Screening Indoor Plants for VOC Removal Efficiency

Screening Indoor Plants for VOC Removal EfficiencyFeatured Image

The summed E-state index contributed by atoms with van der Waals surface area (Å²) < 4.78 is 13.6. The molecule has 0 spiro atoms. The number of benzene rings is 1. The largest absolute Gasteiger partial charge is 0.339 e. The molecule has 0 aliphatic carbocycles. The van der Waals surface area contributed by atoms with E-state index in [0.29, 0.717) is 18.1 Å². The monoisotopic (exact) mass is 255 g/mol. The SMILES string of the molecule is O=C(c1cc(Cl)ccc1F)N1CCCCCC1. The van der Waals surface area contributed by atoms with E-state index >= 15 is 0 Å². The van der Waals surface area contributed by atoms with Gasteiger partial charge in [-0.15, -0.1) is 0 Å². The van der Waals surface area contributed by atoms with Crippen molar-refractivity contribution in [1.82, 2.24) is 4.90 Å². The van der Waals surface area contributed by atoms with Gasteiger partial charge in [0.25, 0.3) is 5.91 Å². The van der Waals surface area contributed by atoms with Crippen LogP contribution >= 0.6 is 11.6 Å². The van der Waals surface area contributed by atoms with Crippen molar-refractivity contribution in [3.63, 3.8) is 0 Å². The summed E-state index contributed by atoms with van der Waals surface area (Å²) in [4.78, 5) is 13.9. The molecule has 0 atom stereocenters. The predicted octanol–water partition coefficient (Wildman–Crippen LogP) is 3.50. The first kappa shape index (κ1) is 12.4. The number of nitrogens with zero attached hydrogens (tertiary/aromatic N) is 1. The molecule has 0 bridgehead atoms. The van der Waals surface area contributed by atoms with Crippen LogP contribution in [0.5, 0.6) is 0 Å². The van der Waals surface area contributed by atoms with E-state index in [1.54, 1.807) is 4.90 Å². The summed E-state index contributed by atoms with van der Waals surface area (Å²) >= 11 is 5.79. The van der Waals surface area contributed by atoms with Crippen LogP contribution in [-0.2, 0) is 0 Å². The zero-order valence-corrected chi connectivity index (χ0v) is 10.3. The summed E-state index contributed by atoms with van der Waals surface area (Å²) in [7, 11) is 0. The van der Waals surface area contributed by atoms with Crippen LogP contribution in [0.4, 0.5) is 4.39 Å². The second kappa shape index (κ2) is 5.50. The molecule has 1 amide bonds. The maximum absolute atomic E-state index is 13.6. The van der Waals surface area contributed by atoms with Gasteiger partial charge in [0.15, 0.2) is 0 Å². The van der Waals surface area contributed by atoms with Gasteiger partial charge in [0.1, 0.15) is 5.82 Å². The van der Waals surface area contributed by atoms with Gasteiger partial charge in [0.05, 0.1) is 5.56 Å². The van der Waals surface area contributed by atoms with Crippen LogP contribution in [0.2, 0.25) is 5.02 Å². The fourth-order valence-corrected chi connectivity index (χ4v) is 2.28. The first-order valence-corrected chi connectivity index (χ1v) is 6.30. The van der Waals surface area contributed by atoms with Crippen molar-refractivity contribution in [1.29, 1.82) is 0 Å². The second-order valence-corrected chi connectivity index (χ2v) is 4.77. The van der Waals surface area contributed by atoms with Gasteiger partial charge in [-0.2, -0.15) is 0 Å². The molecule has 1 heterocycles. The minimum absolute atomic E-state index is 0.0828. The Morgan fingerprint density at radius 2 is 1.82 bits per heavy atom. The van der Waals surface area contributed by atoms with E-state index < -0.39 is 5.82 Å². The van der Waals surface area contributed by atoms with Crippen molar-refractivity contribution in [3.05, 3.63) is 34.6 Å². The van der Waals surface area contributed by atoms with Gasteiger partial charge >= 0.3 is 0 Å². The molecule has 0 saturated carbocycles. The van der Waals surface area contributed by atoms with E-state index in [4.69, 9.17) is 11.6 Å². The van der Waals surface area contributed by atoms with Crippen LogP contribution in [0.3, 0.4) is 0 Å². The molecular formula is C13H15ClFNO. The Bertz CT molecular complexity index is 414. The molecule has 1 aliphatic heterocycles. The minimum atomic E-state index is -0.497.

Twenty-eight ornamental species commonly used for interior plantscapes were screened for their ability to remove five volatile indoor pollutants: aromatic hydro- carbons (benzene and toluene), aliphatic hydrocarbon (octane), halogenated hydrocar- bon [trichloroethylene (TCE)], and terpene (a-pinene). Individual plants were placed in 10.5-L gas-tight glass jars and exposed to ’10 ppm (31.9, 53.7, 37.7, 46.7, and 55.7 mgm–3) of benzene, TCE, toluene, octane, and a-pinene, respectively. Air samples (1.0 mL) within the glass containers were analyzed by gas chromatography–mass spectroscopy 3 and 6 h after exposure to the test pollutants to determine removal efficiency by monitoring the decline in concentration over 6 h within sealed glass containers. To determine removal by the plant, removal by other means (glass, plant pot, media) was subtracted. The removal efficiency, expressed on a leaf area basis for each volatile organic compound (VOC), varied with plant species. Of the 28 species tested, Hemigraphis alternata, Hedera helix, Hoya carnosa, and Asparagus densiflorus had the highest removal efficiencies for all pollutants; Tradescantia pallida displayed superior removal efficiency for four of the five VOCs (i.e., benzene, toluene, TCE, and a-pinene). The five species ranged in their removal efficiency from 26.08 to 44.04 mgm–3m–2h–1 of the total VOCs. Fittonia argyroneura effectively removed benzene, toluene, and TCE. Ficus benjamina effectively removed octane and a-pinene, whereas Polyscias fruticosa effectively removed octane. The variation in removal efficiency among species indicates that for maximum improvement of indoor air quality, multiple species are needed. The number and type of plants should be tailored to the type of VOCs present and their rates of emanation at each specific indoor location.